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I have a raspberry pi model B+ and an 8x8 LED single color matrix. I connected 8 GPIO pins to the 8 row pins of the matrix and another 8 GPIO pins to the 8 column pins. Note that I am a beginner in this, so have some questions. I have observed by a few tests that if I assign Vcc (HIGH) to the rows and ground (LOW) to the colomn, the LED lights up.

def enlight(i, j):
    GPIO.output(row[i],GPIO.HIGH)
    GPIO.output(col[j],GPIO.LOW)

If I want the LED of coordinate (2,3) to light up, I would set row2 to HIGH and col3 to LOW.

The problem arises in the following scenario. I want two LEDS i.e (0,0) and (1,1) to turn on at once.

    enlight(0,0)
    enlight(1,1) 

but instead of only these two, I have two more LEDs turned on i.e (0,1) and (1,0) ; which is quite reasonable because I am setting row0 and row1 HIGH and col0 and col1 LOW. So these 2 pairs of rows and columns are going to intersect in 4 points, hence four points lighting up. To avoid this , I created a delight() function which basically does the opposite of enlight(), i.e setting row to LOW and col to HIGH, turning off LED. In order to light up both (0,0) and (1,1) at once, without any other LEDs turning on, I command it to:

while true:
    enlight(0,0)
    delight(0,0)
    enlight(1,1)
    delight(1,1)

By this, an infinite loop occurs and (0,0) LED is blinking infinitely and just at the moment (0,0) LED is turning off, LED(1,1) is turning on. All of this happen so fast that human eye can't distinguish the blinking and instead sees both LEDs constantly on.

My question is, is this "trick" actually a good trick? Is this how major programs related to LED matrix are done? Or is there any other ways to do so? If there is, please explain in simple terms.

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My question is, Is this "trick" actually a good trick? is this how major programs related to LED matrix are done? or is there any other ways to do so? If there is, please explain in simplicity.

You have done what is called Scanning a Multiplex Display. Due to the shared pin setup of Columns and Rows of a Matrix, you will find it Ghosts if multiple pins are enabled at the same time. This is called Ghosting and happens in not only simple LED display matrixes, but Multiplexed Displays, LCDs, even Keyboards (Microsoft article on Keyboard Ghosting)

"Ghosting" is the problem that some keyboard keys don't work when multiple keys are pressed simultaneously. The key presses that don't show up on the computer or seem to have disappeared are said to have been "ghosted". On most keyboards, even some that are explicitly marketed as "Anti-Ghosting," this happens with many three key combinations.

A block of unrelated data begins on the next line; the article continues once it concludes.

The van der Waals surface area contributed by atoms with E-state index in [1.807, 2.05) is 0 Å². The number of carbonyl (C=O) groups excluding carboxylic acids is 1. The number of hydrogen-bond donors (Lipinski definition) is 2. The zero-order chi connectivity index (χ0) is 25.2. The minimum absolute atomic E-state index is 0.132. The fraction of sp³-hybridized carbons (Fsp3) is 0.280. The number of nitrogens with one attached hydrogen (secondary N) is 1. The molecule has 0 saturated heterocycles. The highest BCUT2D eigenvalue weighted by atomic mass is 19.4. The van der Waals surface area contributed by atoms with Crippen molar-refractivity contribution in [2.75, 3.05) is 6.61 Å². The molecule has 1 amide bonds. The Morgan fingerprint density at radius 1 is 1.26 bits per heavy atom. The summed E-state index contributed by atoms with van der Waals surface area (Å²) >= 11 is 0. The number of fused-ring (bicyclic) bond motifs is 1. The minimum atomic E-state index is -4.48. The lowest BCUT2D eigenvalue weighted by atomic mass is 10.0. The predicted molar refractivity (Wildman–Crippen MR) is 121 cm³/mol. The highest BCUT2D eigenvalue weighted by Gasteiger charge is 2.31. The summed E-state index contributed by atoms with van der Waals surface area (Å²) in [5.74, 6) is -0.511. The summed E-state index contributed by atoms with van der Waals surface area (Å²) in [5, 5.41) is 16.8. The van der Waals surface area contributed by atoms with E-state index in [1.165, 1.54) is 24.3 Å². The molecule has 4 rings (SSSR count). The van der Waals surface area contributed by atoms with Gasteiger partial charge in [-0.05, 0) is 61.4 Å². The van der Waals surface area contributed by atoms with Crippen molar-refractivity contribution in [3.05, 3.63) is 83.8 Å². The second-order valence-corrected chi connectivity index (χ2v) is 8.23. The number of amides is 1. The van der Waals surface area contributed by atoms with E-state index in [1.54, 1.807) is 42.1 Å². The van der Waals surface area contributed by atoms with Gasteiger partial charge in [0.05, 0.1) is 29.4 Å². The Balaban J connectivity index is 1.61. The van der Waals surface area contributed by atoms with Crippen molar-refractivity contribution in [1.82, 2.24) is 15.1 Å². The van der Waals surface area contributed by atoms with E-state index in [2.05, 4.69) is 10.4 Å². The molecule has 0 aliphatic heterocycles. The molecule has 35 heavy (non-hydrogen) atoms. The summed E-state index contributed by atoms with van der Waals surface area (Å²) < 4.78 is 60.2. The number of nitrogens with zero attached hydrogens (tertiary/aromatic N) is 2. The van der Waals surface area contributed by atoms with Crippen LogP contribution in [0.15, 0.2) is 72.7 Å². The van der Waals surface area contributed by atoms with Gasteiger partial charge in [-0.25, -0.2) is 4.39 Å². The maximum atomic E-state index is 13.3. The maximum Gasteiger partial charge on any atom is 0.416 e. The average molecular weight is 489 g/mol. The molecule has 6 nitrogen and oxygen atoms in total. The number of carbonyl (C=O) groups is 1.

Your Trick, as mentioned, is called scanning. By alternating which row and column are on, so only one is on at any given time, there is no conflict. If done faster than human vision can process (30 times per second (Hertz or Hz) if they are not moving their eyes/heads, but smoother at 60 Hz, and recommended faster than 100 Hz), you take advantage of the phenomenon called Persistence of Vision. Your trick is how all multiplex displays are handled, with some variations.

An Application Note by a leading semiconductor producer on how to avoid ghosting and other common issues. This is targeted to professional engineers but is very informative if you want to learn more.

An alternative to doing this directly, in your code, or even in drivers as the OS for the RPI might block access due to cpu usage, is offloading this to a dedicated LED Display Driver IC. The only difference is that the IC was developed to do the same scanning more efficiently, freeing your main processor from having to keep track of the display.

Additionally, the RPI is not meant to drive much current on it's GPIO pins. A larger display, or one that has LEDs that require more current, will not work well. LED Display Driver ICs tend to support much higher current than the 16mA max per pin of the RPI. But your example of a single color 8x8 display with only 1 led on at a time will be fine.

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Yes this is pretty much how its done.
Of course the more rows you have in your matrix, the less time each one spends with its LEDs turned on, so you have to compensate by increasing the current you drive them with in order for them not to appear dim.
This is when you'll need to start looking at 'proper' LED driver ICs because you'll very quickly reach the limit of how much current your RPi can source/sink on its IO ports.

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  • \$\begingroup\$ can you give some examples of LED driver ICs , are they just simple decoders that minimizes the number of pins or does they do more than that , and how do I increase the current to drive the LEDs? \$\endgroup\$ – shiladitya basu Feb 16 '15 at 18:22

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